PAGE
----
patients. Skin and heart valves are waiting to be transplanted. In the
Netherlands donation following euthanasia is legalized and has been
performed only14 times. With the increased interest in euthanasia,
the growing organ shortage and the established expert guide in 2015,
we expect more requests for organ donation following euthanasia.
Knowledge of local Electronic Palliative Care Co-ordination
Systems (EPaCCS) within a Multidisciplinary Team at a District
, N. Jaafar
, D. Coates
Colchester General Hospital,
Colchester, United Kingdom
The increasing prevalence of frailty extrapolates to
higher numbers of patients rapidly approaching the end of their life.
Discussions of wishes at the end of life are not always translated
from community to hospital on admission. This can lead to failure of
wishes being respected. There are a number of electronic databases
being created such as EPaCCS, or My Care Choices (MCC). Is there an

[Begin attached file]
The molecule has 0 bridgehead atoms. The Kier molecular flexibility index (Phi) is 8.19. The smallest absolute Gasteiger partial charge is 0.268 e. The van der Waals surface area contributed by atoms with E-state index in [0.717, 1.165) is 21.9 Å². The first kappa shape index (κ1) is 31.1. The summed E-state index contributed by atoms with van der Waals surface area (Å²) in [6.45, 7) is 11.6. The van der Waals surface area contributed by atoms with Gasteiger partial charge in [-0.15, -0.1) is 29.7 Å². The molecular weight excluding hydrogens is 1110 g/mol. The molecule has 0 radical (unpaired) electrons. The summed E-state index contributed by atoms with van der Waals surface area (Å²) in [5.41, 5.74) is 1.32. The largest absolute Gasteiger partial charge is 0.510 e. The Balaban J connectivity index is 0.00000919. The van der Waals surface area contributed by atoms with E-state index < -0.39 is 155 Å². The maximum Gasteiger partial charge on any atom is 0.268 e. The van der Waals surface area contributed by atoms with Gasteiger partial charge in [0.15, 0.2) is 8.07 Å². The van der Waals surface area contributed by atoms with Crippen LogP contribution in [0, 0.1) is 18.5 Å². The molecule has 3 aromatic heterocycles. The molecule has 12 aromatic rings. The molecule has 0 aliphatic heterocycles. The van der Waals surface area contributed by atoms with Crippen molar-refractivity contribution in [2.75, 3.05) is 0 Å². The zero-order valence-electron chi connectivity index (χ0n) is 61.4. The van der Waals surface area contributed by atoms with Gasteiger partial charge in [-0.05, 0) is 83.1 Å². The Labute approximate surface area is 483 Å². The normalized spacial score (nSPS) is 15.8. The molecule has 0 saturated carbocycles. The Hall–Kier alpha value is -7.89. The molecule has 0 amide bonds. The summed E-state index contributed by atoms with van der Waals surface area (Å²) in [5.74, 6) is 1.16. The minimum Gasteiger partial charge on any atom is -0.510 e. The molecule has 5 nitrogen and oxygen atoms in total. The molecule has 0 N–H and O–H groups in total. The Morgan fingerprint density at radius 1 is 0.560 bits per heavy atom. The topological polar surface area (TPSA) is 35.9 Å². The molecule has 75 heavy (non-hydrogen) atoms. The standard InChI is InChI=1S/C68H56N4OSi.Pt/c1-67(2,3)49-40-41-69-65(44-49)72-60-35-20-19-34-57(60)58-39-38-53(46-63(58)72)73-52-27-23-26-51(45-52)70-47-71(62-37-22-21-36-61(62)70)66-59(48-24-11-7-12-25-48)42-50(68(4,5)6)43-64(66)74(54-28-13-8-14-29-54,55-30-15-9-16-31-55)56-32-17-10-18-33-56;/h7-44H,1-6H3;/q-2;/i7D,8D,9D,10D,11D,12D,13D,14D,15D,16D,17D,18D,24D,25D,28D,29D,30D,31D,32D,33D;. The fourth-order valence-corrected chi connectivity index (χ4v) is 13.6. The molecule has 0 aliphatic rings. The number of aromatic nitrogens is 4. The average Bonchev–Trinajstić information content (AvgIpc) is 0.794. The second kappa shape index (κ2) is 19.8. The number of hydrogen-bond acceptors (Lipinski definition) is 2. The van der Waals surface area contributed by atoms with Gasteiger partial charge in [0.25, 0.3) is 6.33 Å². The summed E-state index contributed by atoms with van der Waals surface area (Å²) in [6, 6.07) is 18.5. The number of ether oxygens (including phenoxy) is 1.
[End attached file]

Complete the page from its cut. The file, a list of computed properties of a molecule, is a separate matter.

awareness of these tools amongst the multi-disciplinary team (MDT)?
We randomly assessed healthcare professionals via ques-
tionnaires. We questioned nurses, foundation year doctors, GP
trainees, core medical trainees, specialist registrars, and consultants.
We surveyed six wards (all 4 elderly care wards, A&E and EAU).
There were 77 respondents (Elderly:Acute = 44:33). In the
wards questioned, staff aware of its existence were 79% (35/44) elderly
vs 24% (8/33) on acute. Of the healthcare workers surveyed, core
medical trainees displayed the lowest awareness (38%) and GP trainees
(83%) the highest. In the emergency department there was no
recognition or knowledge of the MCC register, slight improvement in
EAU, overall the knowledge on elderly care wards was much better.
A&E is the first point of contact in the hospital journey;
our results show this is where knowledge of the MCC is very